On the other hand, I wasn’t wrong to be sceptical of the U.S. assertions. They did, after all, inform us he was in “tribal” areas of Pakistan – a claim that always sounded weird as with the drones and shells flying around you’d think they’d have picked him off – and he’s actually said to have been in the comfortable city of Abbottabad. The story of how much the U.S. let alone the Pakistanis knew will be an interesting one if it’s ever told.

Meanwhile, we can only wait for tests to show us whether this corpse is indeed bin Laden’s. They claim to have dumped his body in the sea which seems curious. (Couldn’t they have had some Saudi relative peer at it? Maybe I’ve watched too many cop programmes but that seemed to be an efficient procedure.) They’re said to have taken DNA, however, so I hope it’ll be verified. By the way, imagine if this whole affair had taken place on friday!

I submit to you that there is hope for just as long as people realise this is sarcasm. My thoughts are with all Pakistanis who are free enough of bitterness, hate and self-righteousness that they’ll shudder at it…

Cheer on my friends! Cheer on the assassin! Smile and clap your hands, chant odes to the ghazi’s bravery! Go ahead, applaud the darkness that is coming your way, because once it has taken you into its embrace, there’ll be no cheer left in your life.

Hail the assassin as your hero! Lift him up on your shoulders and show his brave deed to your children! Tell them to emulate his example and follow his footsteps! Kiss the ground he walked on! Congregate outside the prison that holds him and shout slogans so he hears your support through the walls. Because soon, the only heroes left in your life will be those with blood on their hands and death in their hearts.

Denounce the fallen governor! Denounce his licentious ways! Mock his speeches and drag his grieving wife and children through the dirt that is in your mind, your eyes! Question his faith: Was he a secret atheist? Fling all manner of filth and dirt on his name and his ways, for soon there’ll be nothing left in your minds, other than the filth of a faithless piety and the dirt of prejudice.

[H/t]

The US still asserts that Osama Bin Laden is hiding in Pakistan, and that assumption’s been deployed as a rationale for attacks in that country. However, Pakistani authorities have repeatedly denied possessing any significant knowledge of the ageing Saudi’s whereabouts, leading them to speculate that he might be dead or holed up in Afghanistan. Today, they reiterated their confusion…

Pakistan’s civilian government reiterated Thursday it had “no evidence” that Al-Qaeda mastermind Osama bin Laden was in the nuclear-armed Muslim country, as Washington has charged.

They’ve asked the US for evidence several times, today declaring that “those making claims of his presence in the country should provide valid proof of it“. Assumedly, this has not been forthcoming, despite Leon Panetta’s claims that he “ha[s] a number of people on the ground in Pakistan who are helping [the CIA] provide targets“.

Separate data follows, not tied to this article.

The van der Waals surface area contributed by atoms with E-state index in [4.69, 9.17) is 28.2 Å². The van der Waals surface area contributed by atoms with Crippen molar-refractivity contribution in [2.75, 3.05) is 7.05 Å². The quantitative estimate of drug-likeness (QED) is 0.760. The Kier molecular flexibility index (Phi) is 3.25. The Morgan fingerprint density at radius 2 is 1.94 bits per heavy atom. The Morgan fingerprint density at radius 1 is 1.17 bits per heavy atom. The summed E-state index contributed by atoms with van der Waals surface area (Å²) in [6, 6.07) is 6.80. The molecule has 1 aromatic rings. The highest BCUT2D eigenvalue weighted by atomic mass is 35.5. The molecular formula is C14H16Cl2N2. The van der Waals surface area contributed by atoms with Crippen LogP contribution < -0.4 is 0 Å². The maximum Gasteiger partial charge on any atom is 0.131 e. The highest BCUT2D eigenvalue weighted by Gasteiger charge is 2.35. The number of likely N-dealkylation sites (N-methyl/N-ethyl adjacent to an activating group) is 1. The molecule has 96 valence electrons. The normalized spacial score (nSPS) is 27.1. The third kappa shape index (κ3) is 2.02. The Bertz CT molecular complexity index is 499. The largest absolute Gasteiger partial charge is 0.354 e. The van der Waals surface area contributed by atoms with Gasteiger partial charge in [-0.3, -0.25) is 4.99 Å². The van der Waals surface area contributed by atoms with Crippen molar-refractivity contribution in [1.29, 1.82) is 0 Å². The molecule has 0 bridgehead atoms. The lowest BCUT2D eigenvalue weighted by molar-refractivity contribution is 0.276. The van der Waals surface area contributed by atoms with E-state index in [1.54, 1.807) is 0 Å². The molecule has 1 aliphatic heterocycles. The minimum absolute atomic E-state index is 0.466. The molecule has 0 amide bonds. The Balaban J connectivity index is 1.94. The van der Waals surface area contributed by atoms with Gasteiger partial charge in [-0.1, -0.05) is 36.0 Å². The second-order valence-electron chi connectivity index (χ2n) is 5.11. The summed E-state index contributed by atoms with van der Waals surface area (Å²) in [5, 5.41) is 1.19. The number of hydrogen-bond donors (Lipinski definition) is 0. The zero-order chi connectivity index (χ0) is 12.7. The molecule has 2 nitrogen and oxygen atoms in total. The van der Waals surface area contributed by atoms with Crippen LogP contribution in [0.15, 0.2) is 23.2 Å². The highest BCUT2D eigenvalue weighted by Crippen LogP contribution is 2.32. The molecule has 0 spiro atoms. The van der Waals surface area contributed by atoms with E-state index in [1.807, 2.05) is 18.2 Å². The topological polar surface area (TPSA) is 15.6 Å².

To restate: there are two possibilities…

  • They really don’t know, and the US isn’t telling them anything.
  • They’re lying, utterly.

Both are conceivable, but I can’t think of a motive for the latter. The US, meanwhile, could have good reason for not providing evidence: not having any particular evidence to provide.

(Sorry this post sounds so stilted, by the way: I’m on a post-holiday comedown, and I’ve all the unrestrained sparkle of a telemarketer.)

In other “horrible from every angle” news…

…many observers say that Islamabad, while publicly condemning the drone attacks, is secretly cooperating with the US campaign and has provided a base from which some of the raids are operated.

“Well, if you talk of drones, our whole nation has condemned them. Our four regional assemblies, our national assembly, our senate all passed unanimous resolutions saying no to drones,” Malik told France 24 television.

Yes, it’s plausible that [some of] Pakistan’s authorities privately support the strikes – though I’d like to know who these “observers” are – but that just adds a whole new level of hideousness. If that’s the case, it suggests that the drones are so unpopular in [parts of] Pakistan that they have to appear to oppose them.

From “dead” to “in Afghanistan” to “we just don’t know!

“If they give us real time information we’re quite capable of handling Osama bin Laden in Pakistan. If we are given the information I assure you that we have the capability to take the necessary action against him.”

Two possibilities…

Either way, it all points to sinister, and acutely skilful, maneuverings. Not everyone’s in the dark.